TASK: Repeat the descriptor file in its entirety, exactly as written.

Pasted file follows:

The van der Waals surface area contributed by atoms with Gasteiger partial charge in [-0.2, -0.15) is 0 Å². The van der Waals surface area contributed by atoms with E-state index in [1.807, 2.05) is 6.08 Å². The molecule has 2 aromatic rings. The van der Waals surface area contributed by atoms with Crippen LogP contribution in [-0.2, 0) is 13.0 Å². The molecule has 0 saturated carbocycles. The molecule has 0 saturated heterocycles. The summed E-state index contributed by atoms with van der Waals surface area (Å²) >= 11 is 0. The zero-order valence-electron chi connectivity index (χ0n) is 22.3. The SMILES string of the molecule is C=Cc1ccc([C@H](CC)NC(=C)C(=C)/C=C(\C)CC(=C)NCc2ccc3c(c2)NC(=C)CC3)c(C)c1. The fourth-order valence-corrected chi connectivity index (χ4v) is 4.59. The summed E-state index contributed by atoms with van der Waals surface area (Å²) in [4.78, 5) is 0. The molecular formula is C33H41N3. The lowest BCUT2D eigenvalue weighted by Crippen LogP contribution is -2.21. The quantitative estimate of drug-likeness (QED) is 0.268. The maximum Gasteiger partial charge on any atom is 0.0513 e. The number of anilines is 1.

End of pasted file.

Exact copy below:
The van der Waals surface area contributed by atoms with Gasteiger partial charge in [-0.2, -0.15) is 0 Å². The van der Waals surface area contributed by atoms with E-state index in [1.807, 2.05) is 6.08 Å². The molecule has 2 aromatic rings. The van der Waals surface area contributed by atoms with Crippen LogP contribution in [-0.2, 0) is 13.0 Å². The molecule has 0 saturated carbocycles. The molecule has 0 saturated heterocycles. The summed E-state index contributed by atoms with van der Waals surface area (Å²) >= 11 is 0. The zero-order valence-electron chi connectivity index (χ0n) is 22.3. The SMILES string of the molecule is C=Cc1ccc([C@H](CC)NC(=C)C(=C)/C=C(\C)CC(=C)NCc2ccc3c(c2)NC(=C)CC3)c(C)c1. The fourth-order valence-corrected chi connectivity index (χ4v) is 4.59. The summed E-state index contributed by atoms with van der Waals surface area (Å²) in [4.78, 5) is 0. The molecular formula is C33H41N3. The lowest BCUT2D eigenvalue weighted by Crippen LogP contribution is -2.21. The quantitative estimate of drug-likeness (QED) is 0.268. The maximum Gasteiger partial charge on any atom is 0.0513 e. The number of anilines is 1.